MLB, MLBPA talks progressing toward deal for 2020 season, says 'very confident' player representative

Major League Baseball and the Players Association are in the second week of conversations about the potential to play a modified 2020 season. While no agreement has yet been reached, at least one individual privy to the details of the talks thinks the discussion is trending in the right direction.

"Over the last 48 hours, it really feels like we're getting some stuff done," San Diego Padres catcher and union representative Austin Hedges told Kevin Acee of the San Diego Union-Tribune. "I really do believe we're to a point where a decision will be made. … I feel very confident it's going to happen."

The main points of conflict between the league and the union are believed to be player safety and compensation. Over the weekend, The Athletic published highlights from a 67-page proposal the league sent to the union, detailing plans for testing, travel, and other considerations. 

Financially, the owners are angling for a 50-50 revenue share to help recoup the revenue they'll lose by playing games behind closed doors. That proposal is a departure from the agreement the two sides reached in March. Our Dayn Perry explained why the players are reluctant to accept further haircuts.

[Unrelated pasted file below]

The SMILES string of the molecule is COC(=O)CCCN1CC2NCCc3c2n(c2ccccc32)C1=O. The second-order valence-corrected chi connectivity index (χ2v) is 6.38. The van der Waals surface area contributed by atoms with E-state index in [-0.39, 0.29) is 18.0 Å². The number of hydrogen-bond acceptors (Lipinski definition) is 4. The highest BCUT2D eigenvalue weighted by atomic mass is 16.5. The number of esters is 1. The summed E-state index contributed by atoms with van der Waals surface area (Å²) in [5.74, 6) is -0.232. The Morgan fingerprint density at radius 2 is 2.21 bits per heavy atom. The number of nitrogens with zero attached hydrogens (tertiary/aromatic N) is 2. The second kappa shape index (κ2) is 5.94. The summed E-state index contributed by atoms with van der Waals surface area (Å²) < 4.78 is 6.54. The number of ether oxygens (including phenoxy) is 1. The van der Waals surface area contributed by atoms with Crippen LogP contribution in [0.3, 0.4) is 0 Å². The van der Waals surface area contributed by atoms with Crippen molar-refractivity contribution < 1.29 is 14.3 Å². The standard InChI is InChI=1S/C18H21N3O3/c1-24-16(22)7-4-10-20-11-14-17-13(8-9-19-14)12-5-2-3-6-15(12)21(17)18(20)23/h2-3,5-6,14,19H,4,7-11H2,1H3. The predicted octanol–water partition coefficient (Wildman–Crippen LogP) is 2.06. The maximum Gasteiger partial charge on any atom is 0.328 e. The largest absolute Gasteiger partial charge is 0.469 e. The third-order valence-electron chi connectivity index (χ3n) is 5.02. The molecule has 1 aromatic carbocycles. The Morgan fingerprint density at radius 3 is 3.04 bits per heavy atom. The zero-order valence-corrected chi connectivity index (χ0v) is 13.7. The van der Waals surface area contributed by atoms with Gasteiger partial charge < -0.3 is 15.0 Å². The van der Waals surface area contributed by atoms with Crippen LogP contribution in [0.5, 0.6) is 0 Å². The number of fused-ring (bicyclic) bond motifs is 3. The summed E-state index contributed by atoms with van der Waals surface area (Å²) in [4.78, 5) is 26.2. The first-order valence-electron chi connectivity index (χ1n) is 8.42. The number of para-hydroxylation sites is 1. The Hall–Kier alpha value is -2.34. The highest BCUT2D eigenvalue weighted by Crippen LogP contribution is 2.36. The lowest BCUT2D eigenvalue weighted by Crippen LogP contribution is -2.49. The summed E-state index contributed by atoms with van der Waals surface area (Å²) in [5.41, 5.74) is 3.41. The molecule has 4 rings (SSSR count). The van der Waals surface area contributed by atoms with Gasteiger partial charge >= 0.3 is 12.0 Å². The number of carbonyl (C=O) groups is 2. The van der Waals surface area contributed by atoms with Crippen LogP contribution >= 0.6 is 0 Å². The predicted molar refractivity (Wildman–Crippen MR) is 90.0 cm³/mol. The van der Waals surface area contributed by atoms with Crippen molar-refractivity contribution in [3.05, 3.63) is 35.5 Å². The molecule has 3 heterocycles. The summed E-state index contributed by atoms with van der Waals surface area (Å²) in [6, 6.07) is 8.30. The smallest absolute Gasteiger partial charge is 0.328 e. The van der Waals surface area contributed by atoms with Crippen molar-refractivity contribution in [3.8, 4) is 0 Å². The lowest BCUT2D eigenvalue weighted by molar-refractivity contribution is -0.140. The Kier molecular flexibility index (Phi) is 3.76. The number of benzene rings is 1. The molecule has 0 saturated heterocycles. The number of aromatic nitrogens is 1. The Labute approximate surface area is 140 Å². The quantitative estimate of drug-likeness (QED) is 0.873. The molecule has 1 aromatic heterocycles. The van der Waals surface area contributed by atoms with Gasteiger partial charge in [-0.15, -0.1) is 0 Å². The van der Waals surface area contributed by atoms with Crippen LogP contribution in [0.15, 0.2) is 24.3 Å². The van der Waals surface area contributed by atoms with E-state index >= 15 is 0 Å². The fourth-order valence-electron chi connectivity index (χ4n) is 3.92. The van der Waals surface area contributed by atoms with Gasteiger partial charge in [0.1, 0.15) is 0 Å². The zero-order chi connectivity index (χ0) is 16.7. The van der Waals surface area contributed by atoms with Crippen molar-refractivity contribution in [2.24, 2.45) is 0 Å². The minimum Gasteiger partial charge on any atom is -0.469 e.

Hedges, for his part, seems open to the idea of reducing pay. "We've got to make sacrifices anyways," he said. "Let's make those sacrifices now with the future in mind. Everything we're working for is not to make this year extra special. It's let's get through this year as best we can and cut our losses but make sure 2021 and beyond the league is going to be in great shape.

The likelihood of a MLB season has improved in recent days in another sense, as Governor Andrew Cuomo (New York) and Governor Gavin Newsom (California) both indicated they would be fine permitting professional sports to be played without fans in their states in the coming weeks.

CBS Sports Staff

R.J. Anderson joined CBS Sports in 2016. He previously wrote for Baseball Prospectus, where he contributed to five of the New York Times bestselling annuals. His work has also appeared in Newsweek and... Full Bio

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